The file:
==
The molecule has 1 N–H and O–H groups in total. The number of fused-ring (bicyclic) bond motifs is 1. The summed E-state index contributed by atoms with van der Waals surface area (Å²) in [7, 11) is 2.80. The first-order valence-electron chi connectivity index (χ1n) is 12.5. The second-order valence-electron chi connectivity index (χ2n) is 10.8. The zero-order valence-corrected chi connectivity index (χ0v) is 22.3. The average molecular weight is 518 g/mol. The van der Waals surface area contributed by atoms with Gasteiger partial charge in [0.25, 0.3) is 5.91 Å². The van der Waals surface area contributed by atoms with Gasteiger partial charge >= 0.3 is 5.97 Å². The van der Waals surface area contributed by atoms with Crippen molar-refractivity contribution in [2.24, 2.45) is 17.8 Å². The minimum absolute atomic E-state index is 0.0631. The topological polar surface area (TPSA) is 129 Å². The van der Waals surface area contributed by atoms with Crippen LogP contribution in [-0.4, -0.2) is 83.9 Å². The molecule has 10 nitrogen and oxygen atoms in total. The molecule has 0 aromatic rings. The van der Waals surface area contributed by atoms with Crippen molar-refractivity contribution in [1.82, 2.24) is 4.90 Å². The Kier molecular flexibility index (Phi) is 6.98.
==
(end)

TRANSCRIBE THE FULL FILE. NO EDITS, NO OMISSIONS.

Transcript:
The molecule has 1 N–H and O–H groups in total. The number of fused-ring (bicyclic) bond motifs is 1. The summed E-state index contributed by atoms with van der Waals surface area (Å²) in [7, 11) is 2.80. The first-order valence-electron chi connectivity index (χ1n) is 12.5. The second-order valence-electron chi connectivity index (χ2n) is 10.8. The zero-order valence-corrected chi connectivity index (χ0v) is 22.3. The average molecular weight is 518 g/mol. The van der Waals surface area contributed by atoms with Gasteiger partial charge in [0.25, 0.3) is 5.91 Å². The van der Waals surface area contributed by atoms with Gasteiger partial charge >= 0.3 is 5.97 Å². The van der Waals surface area contributed by atoms with Crippen molar-refractivity contribution in [2.24, 2.45) is 17.8 Å². The minimum absolute atomic E-state index is 0.0631. The topological polar surface area (TPSA) is 129 Å². The van der Waals surface area contributed by atoms with Crippen LogP contribution in [-0.4, -0.2) is 83.9 Å². The molecule has 10 nitrogen and oxygen atoms in total. The molecule has 0 aromatic rings. The van der Waals surface area contributed by atoms with Crippen molar-refractivity contribution in [1.82, 2.24) is 4.90 Å². The Kier molecular flexibility index (Phi) is 6.98.